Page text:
Tajikistani Civil War

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Tajikistani Civil War
RIAN archive 466496 Rally on Shakhidon square.jpg
Rally at Shakhidon Square in Dushanbe during the 1992 Tajikistan civil war
Date 5 May 1992 – 27 June 1997
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Location Tajikistan

United Nations-sponsored armistice

  • "Comprehensive Peace Agreement" signed
  • Rahmon wins the 1999 Tajik presidential election
  • The UTO is promised 30% of the ministerial positions.[5]

United Tajik Opposition

Afghanistan Islamic State of Afghanistan
Afghanistan Taliban factions2[3]
Supported by:

Commanders and leaders
Tajikistan Emomali Rahmon
Uzbekistan Islam Karimov
Russia Boris Yeltsin

Sayid Abdulloh Nuri (UTO)
Mohammed Sharif Himmatzade (IRP)

Shadman Youssof (Democratic party)
Unknown Uzbek and Tajikistan forces; 15,000 Russian troops in Tajikistan Estimated around 100,000-200,000
Casualties and losses
50,000 to 100,000 killed
1.2 million displaced

1 Primarily aligned with the UTO, though very briefly operated independently in 1997.

2The Islamic Emirate of Afghanistan, which was headed by the Taliban and governed 90% of Afghanistan, officially declared their neutrality in the conflict, though several Taliban factions went on to fight on the side of the opposition nonetheless.[3]

The Tajikistani Civil War (Tajik: Ҷанги шаҳрвандии Тоҷикистон) began in May 1992 when ethnic groups from the Garm and Gorno-Badakhshan regions, which were underrepresented in the ruling elite, rose up against the national government of President Rahmon Nabiyev, in which people from the Leninabad and Kulyab regions dominated. Politically, the discontented groups were represented by liberal democratic reformists[6] and Islamists, who fought together and later organized under the banner of the United Tajik Opposition. By June 1997 from 50,000-100,000 people had been killed.[7][8]

President Emomalii Rahmon, United Tajik Opposition (UTO) leader Sayid Abdulloh Nuri and Special Representative of the United Nations Secretary-General Gerd Merrem signed the "General Agreement on the Establishment of Peace and National Accord in Tajikistan" and the "Moscow Protocol" on 27 June 1997 in Moscow, Russia, ending the war.[9]


Tensions began in the spring of 1992 after opposition members took to the streets in demonstrations against the results of the 1991 presidential election. President Rahmon Nabiyev and Speaker of the Supreme Soviet Safarali Kenjayev orchestrated the dispersal of weapons to pro-government militias, while the opposition turned to rebels in Afghanistan for military aid.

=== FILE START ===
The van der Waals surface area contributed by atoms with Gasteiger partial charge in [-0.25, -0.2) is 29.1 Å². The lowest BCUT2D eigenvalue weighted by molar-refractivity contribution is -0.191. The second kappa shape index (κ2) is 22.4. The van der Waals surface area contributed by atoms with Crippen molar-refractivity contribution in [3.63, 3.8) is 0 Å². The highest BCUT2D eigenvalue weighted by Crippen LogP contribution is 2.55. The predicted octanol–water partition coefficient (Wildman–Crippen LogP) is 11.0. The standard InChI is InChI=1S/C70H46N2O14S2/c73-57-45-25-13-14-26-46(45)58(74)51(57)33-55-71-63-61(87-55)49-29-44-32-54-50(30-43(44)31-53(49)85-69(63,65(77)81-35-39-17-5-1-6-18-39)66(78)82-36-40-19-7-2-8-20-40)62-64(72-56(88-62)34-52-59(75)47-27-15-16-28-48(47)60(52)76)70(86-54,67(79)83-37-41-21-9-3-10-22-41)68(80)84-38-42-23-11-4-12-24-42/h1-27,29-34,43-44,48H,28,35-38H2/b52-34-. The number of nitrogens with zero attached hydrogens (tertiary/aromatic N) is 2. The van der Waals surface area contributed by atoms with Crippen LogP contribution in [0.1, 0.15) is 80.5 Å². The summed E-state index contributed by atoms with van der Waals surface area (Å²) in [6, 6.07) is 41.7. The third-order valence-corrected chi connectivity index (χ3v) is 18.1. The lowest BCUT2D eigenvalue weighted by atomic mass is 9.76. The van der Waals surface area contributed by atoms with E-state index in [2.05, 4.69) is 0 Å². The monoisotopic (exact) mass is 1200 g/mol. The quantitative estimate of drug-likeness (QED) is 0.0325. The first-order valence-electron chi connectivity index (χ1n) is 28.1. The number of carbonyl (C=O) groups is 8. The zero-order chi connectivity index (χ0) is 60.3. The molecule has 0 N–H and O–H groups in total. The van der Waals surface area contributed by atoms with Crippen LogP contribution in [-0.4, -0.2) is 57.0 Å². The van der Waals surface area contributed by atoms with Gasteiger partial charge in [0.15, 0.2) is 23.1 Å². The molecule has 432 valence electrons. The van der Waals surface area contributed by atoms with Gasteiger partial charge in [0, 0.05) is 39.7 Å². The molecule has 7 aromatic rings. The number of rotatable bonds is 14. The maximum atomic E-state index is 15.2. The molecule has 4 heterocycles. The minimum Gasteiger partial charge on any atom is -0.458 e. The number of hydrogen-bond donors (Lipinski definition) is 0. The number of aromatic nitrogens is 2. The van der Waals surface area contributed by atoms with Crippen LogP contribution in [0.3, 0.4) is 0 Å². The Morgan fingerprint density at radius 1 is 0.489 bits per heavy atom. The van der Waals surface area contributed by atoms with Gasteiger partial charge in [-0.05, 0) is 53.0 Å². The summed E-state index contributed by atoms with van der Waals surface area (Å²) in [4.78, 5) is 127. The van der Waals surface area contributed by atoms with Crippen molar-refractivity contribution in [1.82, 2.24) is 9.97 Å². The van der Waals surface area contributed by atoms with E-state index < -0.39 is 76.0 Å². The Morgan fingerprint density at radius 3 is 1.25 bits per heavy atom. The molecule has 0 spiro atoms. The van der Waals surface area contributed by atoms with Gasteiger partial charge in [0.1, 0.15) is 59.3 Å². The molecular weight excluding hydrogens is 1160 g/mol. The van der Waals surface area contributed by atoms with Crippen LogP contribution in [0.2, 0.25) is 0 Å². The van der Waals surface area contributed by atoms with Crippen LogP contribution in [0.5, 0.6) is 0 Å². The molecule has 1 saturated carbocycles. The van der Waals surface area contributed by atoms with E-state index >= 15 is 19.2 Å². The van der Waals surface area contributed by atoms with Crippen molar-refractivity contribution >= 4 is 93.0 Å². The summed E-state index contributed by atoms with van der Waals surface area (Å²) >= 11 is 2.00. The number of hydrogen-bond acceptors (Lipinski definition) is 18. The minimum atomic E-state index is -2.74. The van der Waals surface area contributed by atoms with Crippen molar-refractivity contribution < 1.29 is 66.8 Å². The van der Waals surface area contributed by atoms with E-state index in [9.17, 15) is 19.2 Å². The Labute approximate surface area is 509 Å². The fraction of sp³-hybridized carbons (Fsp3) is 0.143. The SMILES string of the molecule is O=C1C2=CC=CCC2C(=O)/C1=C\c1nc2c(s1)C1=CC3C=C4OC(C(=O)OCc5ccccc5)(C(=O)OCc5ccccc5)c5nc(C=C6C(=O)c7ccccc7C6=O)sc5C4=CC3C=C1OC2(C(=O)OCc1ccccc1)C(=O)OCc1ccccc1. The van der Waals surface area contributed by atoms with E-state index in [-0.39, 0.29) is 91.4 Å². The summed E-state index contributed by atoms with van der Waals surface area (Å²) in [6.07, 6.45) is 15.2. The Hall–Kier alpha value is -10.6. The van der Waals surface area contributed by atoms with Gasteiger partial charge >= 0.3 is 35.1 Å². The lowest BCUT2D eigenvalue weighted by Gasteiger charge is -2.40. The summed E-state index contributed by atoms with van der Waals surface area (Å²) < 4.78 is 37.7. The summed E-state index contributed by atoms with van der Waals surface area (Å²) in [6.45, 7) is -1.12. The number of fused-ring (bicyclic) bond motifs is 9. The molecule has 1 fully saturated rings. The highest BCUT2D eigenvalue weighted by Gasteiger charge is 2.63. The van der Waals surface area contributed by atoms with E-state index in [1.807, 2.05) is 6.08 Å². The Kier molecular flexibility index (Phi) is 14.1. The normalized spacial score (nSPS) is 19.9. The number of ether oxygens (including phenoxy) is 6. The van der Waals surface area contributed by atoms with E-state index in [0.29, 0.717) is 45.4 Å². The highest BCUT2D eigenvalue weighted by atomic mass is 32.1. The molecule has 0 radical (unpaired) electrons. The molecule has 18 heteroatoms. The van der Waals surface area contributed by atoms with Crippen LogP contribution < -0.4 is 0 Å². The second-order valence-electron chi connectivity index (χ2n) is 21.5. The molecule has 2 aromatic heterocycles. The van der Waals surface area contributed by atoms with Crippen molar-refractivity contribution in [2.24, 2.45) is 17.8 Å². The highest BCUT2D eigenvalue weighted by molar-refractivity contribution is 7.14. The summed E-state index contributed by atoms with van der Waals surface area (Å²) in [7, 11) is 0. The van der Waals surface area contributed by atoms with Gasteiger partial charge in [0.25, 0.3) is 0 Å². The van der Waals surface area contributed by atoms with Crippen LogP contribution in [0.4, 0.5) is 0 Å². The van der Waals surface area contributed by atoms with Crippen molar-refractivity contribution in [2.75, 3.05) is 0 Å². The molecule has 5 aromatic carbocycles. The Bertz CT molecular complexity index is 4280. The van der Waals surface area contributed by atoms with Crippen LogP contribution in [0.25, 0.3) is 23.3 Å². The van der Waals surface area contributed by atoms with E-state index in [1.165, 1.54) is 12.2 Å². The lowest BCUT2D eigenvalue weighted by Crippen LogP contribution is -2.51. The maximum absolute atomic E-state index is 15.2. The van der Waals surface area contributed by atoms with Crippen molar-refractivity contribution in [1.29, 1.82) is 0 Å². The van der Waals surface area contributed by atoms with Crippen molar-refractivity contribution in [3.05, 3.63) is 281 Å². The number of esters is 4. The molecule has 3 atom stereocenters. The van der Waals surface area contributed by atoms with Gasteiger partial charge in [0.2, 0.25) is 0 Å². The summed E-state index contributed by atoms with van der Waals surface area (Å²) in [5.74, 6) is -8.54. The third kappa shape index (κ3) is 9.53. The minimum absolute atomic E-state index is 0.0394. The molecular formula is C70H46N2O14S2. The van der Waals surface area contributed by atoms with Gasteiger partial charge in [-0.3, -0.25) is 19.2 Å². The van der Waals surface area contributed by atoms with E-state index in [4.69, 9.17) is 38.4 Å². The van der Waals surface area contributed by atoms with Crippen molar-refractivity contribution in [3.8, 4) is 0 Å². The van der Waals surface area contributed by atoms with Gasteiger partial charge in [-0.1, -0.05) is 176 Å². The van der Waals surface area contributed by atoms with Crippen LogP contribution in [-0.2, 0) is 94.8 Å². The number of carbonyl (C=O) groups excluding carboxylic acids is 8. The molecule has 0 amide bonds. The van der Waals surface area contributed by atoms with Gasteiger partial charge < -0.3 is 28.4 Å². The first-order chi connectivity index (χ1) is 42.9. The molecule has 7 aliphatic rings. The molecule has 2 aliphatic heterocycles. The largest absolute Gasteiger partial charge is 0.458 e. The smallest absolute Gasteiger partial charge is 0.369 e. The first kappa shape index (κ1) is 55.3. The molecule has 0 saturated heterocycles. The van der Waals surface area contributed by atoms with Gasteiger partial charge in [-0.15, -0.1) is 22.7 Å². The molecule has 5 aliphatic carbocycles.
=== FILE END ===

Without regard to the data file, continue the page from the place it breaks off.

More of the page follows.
Fighting broke out in May 1992 between old-guard supporters of the government and a loosely organized opposition composed of ethnic and regional groups from the Garm and Gorno-Badakhshan areas (the latter were also known as Pamiris). Ideologically, the opposition included democratic liberal reformists and Islamists. The government, on the other hand, was dominated by people from the Leninabadi region, which had also made up most of the ruling elite during the entire Soviet period. It was also supported by people from the Kulyab region, who had held high posts in the Ministry of Internal Affairs in Soviet times. After many clashes, the Leninabadis were forced to accept a compromise and a new coalition government was formed, incorporating members of the opposition and eventually dominated by them.[10] On 7 September 1992, Nabiyev was captured by opposition protesters and forced at gunpoint to resign his presidency.[8][11] Chaos and fighting between the opposing factions reigned outside of the capital Dushanbe.

With the aid of the Russian military and Uzbekistan, the Leninabadi-Kulyabi Popular Front forces routed the opposition in early and late 1992. The coalition government in the capital was forced to resign. In December 1992 the Supreme Soviet (parliament), where the Leninabadi-Kulyabi faction had held the majority of seats all along, convened and elected a new government under the leadership of Emomali Rahmonov, representing a shift in power from the old power based in Leninabad to the militias from Kulyab, from which Rahmonov came.[12][13]

The height of hostilities occurred from 1992–93 and pitted Kulyabi militias against an array of groups, including militants from the Islamic Renaissance Party of Tajikistan (IRP) and ethnic minority Pamiris from Gorno-Badakhshan. In large part due to the foreign support they received, the Kulyabi militias were able to soundly defeat opposition forces and went on what has been described by Human Rights Watch as an ethnic cleansing campaign against Pamiris and Garmis.[14] The campaign was concentrated in areas south of the capital and included the murder of prominent individuals, mass killings, the burning of villages and the expulsion of the Pamiri and Garmi population into Afghanistan. The violence was particularly concentrated in Qurghonteppa, the power base of the IRP and home to many Garmis. Tens of thousands were killed or fled to Afghanistan.[12][13][15][16]

Opposition reorganises

In Afghanistan the opposition reorganized and rearmed with the aid of the Jamiat-i-Islami. The group's leader Ahmad Shah Masoud became a benefactor of the Tajik opposition. Later in the war the opposition organized under an umbrella group called the United Tajik Opposition, or UTO. Elements of the UTO, especially in the Tavildara region, became the Islamic Movement of Uzbekistan, while the leadership of the UTO was opposed to the formation of the organization.[17] Iran did not involve itself militarily, but provided ideological support for Muslims who had long been denied the right to freely exercise their faith in the USSR.

Continued stalemate and peace